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ECE Seminar: Pulsed Power Opens A Gateway to Biomedical Engineering: Tumor Treatment, Drug Delivery, Nerve Stimulation and BeyondExport this event to calendar

Wednesday, July 19, 2017 — 11:00 AM to 12:30 PM EDT

SPEAKER:
Professor Ravi P. Joshi, Ph.D., P.E.,
Dept. of Electrical and Computer Engineering,
Texas Tech University, Lubbock, USA

ABSTRACT: Pulsed power is a broad technical field that is united by a common theme and activity—the transformation of electrical energy into high peak-power pulses.  The value in this enabling technology is that pulsed power can be used in a large variety of applications that range from generation of electromagnetic radiation and high power microwaves either for radars or destructive capabilities, for high power lasers, in applications to nuclear fusion, production of X-rays, to ultrashort electrical pulses for bio-treatments, and in food decontamination and sterilizations.  This presentation will focus on the bio-medical applications of this technology, especially as a non-thermal tool that would have minimal side-effects or collateral tissue damage.

The use of electric fields on biological systems is not new and is also quite natural given that every biological cell possesses  built-in potential, neurons generate signals and communicate via electrical impulses, and ions which are abundantly present in the bio-system can be made to respond and flow by externally applied electric fields.  Electrically induced cellular bio-response manipulation is useful for a variety of biomedical applications such as gene transfection, electro-chemotherapy, drug delivery, and electro-ablation.  More recently, high intensity (~100 kV/cm), very short (nanosecond) duration pulsed electric fields have been shown to be useful for electrically triggered intra-cellular calcium release, immunogenic tumor cell death and shrinkage of tumors, temporary blockage of action potential in nerves, and activation of platelets for accelerated wound healing. Thus plausibly, such nanosecond pulsed electric fields could be an alternative to ionizing radiation for cancer treatment.  The non-thermal nature of this ultrashort, high-intensity electric pulse excitation modality (unlike the heating caused by microwave or radiofrequency ablation) allows for successful and safe treatment of tumor ablation even in close proximity to critical structures and/or large vessels. This presentation will focus on the physics-based modeling and simulation efforts at understanding the basic physics and mechanisms of electric field interactions and modulation of the bio-responses especially by ultrashort, high-intensity electric pulsing.  For clarity and concreteness, a number of representative applications will be chosen.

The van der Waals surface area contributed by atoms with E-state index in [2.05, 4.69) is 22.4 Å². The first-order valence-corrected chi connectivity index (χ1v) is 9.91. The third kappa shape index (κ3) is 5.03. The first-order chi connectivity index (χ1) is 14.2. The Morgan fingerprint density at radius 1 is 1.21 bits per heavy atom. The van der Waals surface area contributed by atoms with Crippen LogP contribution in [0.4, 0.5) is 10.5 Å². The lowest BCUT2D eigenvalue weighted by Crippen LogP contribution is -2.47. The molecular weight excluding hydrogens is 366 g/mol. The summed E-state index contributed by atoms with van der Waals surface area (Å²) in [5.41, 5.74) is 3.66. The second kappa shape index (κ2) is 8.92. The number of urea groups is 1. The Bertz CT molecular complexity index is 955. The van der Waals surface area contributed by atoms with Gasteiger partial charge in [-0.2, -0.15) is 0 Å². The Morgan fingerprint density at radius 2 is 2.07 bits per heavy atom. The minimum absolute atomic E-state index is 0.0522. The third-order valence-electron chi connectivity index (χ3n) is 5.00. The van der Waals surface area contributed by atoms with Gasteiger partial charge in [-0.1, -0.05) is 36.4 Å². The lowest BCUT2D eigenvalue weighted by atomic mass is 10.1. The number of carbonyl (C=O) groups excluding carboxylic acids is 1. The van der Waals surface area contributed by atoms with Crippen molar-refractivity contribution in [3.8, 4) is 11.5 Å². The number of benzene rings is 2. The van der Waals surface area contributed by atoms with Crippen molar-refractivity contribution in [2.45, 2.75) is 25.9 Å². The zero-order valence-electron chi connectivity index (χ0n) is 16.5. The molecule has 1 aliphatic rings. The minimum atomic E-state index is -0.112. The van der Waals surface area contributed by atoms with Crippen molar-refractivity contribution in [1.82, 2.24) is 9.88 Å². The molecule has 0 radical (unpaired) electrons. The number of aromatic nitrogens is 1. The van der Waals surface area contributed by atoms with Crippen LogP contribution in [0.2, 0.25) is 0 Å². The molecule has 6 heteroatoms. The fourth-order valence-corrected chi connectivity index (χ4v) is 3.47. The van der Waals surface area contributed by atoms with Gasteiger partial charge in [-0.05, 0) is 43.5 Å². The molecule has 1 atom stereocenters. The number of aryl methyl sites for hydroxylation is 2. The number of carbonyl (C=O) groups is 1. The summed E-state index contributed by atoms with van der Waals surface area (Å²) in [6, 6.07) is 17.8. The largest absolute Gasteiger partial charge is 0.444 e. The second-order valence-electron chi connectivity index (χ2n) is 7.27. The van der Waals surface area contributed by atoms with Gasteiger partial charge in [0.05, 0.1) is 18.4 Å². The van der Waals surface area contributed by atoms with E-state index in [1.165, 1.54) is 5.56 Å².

BIOGRAPHY: Ravi P. Joshi received the B.Tech. and M.Tech. degrees from IIT, India, and the Ph.D. degree from Arizona State University, all in electrical engineering, in 1983, 1985, and 1988, respectively. He is currently a Full Professor at Texas Tech University. He is the author of more than 160 journal publications. His current research interests include the modeling of bioelectric phenomena, charge transport, high-field non-equilibrium effects in solids and gases, and semiconductor physics. Dr. Joshi has served as a Guest Editor for five Special Issues of the IEEE Transactions on Plasma Science, and is a Fellow of the Institute of Physics (FInstP), the Institution of Engineering and Technology (FIET), and the IEEE, besides being an IEEE Distinguished Lecturer.

Location 
EIT - Centre for Environmental and Information Technology
3142
200 University Avenue West
Waterloo, ON N2L 3G1
Canada

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